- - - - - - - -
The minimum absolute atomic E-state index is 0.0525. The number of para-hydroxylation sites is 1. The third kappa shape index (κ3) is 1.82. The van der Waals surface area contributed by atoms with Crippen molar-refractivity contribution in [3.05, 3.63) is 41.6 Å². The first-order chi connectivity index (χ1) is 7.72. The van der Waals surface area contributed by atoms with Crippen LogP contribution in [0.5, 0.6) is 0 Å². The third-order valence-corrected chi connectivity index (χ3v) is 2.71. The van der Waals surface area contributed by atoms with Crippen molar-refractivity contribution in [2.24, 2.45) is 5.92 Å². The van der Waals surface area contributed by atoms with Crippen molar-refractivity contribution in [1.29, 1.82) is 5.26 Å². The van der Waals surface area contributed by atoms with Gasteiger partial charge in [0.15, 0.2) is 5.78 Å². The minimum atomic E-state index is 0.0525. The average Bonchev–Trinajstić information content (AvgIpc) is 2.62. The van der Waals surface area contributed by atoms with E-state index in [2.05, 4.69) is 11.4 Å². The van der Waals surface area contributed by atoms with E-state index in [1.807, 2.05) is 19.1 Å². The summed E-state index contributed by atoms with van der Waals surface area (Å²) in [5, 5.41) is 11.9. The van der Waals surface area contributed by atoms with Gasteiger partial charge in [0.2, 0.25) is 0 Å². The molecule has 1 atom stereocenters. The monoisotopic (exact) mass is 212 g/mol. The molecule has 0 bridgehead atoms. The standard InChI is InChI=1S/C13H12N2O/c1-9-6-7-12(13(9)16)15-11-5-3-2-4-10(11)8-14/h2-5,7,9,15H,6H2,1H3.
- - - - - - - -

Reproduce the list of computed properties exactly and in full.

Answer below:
The minimum absolute atomic E-state index is 0.0525. The number of para-hydroxylation sites is 1. The third kappa shape index (κ3) is 1.82. The van der Waals surface area contributed by atoms with Crippen molar-refractivity contribution in [3.05, 3.63) is 41.6 Å². The first-order chi connectivity index (χ1) is 7.72. The van der Waals surface area contributed by atoms with Crippen LogP contribution in [0.5, 0.6) is 0 Å². The third-order valence-corrected chi connectivity index (χ3v) is 2.71. The van der Waals surface area contributed by atoms with Crippen molar-refractivity contribution in [2.24, 2.45) is 5.92 Å². The van der Waals surface area contributed by atoms with Crippen molar-refractivity contribution in [1.29, 1.82) is 5.26 Å². The van der Waals surface area contributed by atoms with Gasteiger partial charge in [0.15, 0.2) is 5.78 Å². The minimum atomic E-state index is 0.0525. The average Bonchev–Trinajstić information content (AvgIpc) is 2.62. The van der Waals surface area contributed by atoms with E-state index in [2.05, 4.69) is 11.4 Å². The van der Waals surface area contributed by atoms with E-state index in [1.807, 2.05) is 19.1 Å². The summed E-state index contributed by atoms with van der Waals surface area (Å²) in [5, 5.41) is 11.9. The van der Waals surface area contributed by atoms with Gasteiger partial charge in [0.2, 0.25) is 0 Å². The molecule has 1 atom stereocenters. The monoisotopic (exact) mass is 212 g/mol. The molecule has 0 bridgehead atoms. The standard InChI is InChI=1S/C13H12N2O/c1-9-6-7-12(13(9)16)15-11-5-3-2-4-10(11)8-14/h2-5,7,9,15H,6H2,1H3.